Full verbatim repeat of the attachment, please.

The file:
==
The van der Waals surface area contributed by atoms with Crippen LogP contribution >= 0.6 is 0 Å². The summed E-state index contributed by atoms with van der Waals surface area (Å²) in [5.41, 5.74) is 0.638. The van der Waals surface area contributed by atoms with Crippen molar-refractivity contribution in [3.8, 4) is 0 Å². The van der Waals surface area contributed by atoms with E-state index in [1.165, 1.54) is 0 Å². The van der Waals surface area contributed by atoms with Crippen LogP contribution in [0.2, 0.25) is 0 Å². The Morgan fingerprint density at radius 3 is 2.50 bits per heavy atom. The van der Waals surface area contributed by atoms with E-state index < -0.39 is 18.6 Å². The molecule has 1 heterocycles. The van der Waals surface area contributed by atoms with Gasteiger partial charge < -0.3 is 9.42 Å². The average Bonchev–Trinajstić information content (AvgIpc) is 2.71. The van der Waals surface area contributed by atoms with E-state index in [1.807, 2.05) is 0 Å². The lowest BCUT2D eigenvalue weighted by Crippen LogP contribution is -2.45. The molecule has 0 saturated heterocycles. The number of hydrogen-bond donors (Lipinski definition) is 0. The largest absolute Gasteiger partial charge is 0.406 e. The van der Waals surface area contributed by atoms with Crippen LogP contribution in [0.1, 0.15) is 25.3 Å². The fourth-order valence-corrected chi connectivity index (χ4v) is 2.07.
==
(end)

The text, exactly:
The van der Waals surface area contributed by atoms with Crippen LogP contribution >= 0.6 is 0 Å². The summed E-state index contributed by atoms with van der Waals surface area (Å²) in [5.41, 5.74) is 0.638. The van der Waals surface area contributed by atoms with Crippen molar-refractivity contribution in [3.8, 4) is 0 Å². The van der Waals surface area contributed by atoms with E-state index in [1.165, 1.54) is 0 Å². The van der Waals surface area contributed by atoms with Crippen LogP contribution in [0.2, 0.25) is 0 Å². The Morgan fingerprint density at radius 3 is 2.50 bits per heavy atom. The van der Waals surface area contributed by atoms with E-state index < -0.39 is 18.6 Å². The molecule has 1 heterocycles. The van der Waals surface area contributed by atoms with Gasteiger partial charge < -0.3 is 9.42 Å². The average Bonchev–Trinajstić information content (AvgIpc) is 2.71. The van der Waals surface area contributed by atoms with E-state index in [1.807, 2.05) is 0 Å². The lowest BCUT2D eigenvalue weighted by Crippen LogP contribution is -2.45. The molecule has 0 saturated heterocycles. The number of hydrogen-bond donors (Lipinski definition) is 0. The largest absolute Gasteiger partial charge is 0.406 e. The van der Waals surface area contributed by atoms with Crippen LogP contribution in [0.1, 0.15) is 25.3 Å². The fourth-order valence-corrected chi connectivity index (χ4v) is 2.07.